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FCA must address whistleblowing concerns before looking to offer incentives, says expert

Out-Law News | 05 Mar 2013 | 12:08 pm | 1 min. read

The new Financial Conduct Authority (FCA) should seek to better communicate the way in which whistleblowers can raise concerns about practices in the financial services industry before it looks to offer incentives to individuals who flag their concerns, an expert has said.

Earlier this week Martin Wheatley said that the FCA is "absolutely interested" in exploring whether to offer cash incentives to whistleblowers. Wheatley is due to head up the FCA when it assumes responsibility for some of the functions of existing regulator the Financial Services Authority (FSA) in April.

The term 'whistleblowing' refers to an employee telling someone in authority at their employer about alleged dishonest or illegal activities occurring within an organisation or company. Whistleblowers may make their allegations to other parties within their company, known as 'internal' whistleblowing, or to external regulators, law enforcement or to the media in limited circumstances.

Under the Public Interest Disclosure Act individuals who engage in whistleblowing are generally protected from being discriminated against providing that their disclosure to the appropriate authorities is made in good faith.

Wheatley told the Parliamentary Commission on Banking Standards there were "pros and cons" to the "incentive structure" that is in place in the US and the UK system where there is merely a "moral incentive to do the right thing", according to a report by Money Marketing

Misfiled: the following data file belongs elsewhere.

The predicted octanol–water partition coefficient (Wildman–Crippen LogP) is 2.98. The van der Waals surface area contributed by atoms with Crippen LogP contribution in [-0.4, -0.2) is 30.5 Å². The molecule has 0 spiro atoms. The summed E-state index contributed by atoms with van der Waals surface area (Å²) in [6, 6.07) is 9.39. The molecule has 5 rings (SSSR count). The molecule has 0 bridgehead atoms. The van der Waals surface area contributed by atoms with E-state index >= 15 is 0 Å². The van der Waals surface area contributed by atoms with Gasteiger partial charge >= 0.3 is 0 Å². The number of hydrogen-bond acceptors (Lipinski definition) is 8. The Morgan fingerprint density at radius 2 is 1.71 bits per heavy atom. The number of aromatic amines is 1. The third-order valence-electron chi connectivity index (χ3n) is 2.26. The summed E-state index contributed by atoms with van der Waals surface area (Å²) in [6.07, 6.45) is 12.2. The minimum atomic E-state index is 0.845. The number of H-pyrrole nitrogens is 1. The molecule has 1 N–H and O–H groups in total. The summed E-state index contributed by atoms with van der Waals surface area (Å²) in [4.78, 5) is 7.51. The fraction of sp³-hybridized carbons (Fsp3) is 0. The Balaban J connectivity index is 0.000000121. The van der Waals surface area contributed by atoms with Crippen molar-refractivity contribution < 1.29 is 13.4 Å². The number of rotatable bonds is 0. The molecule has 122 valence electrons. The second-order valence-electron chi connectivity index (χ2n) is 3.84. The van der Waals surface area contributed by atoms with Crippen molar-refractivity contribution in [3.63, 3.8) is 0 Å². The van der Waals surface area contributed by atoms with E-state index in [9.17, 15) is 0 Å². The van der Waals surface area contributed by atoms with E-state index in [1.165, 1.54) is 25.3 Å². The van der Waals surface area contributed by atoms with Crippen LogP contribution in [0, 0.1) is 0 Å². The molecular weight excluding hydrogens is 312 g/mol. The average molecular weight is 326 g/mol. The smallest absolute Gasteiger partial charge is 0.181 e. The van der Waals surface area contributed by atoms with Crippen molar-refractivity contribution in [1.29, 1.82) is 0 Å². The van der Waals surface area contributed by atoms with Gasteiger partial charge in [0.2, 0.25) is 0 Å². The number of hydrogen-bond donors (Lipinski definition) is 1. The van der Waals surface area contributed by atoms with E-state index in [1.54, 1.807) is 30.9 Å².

However, former FSA enforcement agent and banking law expert Tim Dolan of Pinsent Masons, the law firm behind Out-Law.com, said that employees at authorised firms often don't understand how to raise concerns either with internal compliance officers or with the FSA. He said the FCA should make information about whistleblowing more prominent than the FSA currently does and that it should contain clearer details of the procedures and protections in place. These should be higher up the FCA's list of priorities than looking in more depth at whether to incentivise whistleblowing, Dolan said.

"While it may make sense to offer financial incentives, a more immediate priority for the new Financial Conduct Authority should be helping individuals to understand how they can whistle blow concerns in good faith to the FCA, and how they are protected under law," Dolan said. "The current regime is not clear enough."

"It is important that the FSA receive timely and clear information from individuals at FSA regulated firms when there are problems and that those individuals are protected when they make a disclosure to the regulator in good faith. It is also very important that individuals feel that they can turn to the regulator and 'blow the whistle' when there is a problem," he added.

"Too often, despite the FSA’s guidance about how its whistle-blowing regime works, individuals at regulated firms are confused about how they should actually contact the FSA and are not comfortable that they will ultimately be protected," Dolan said.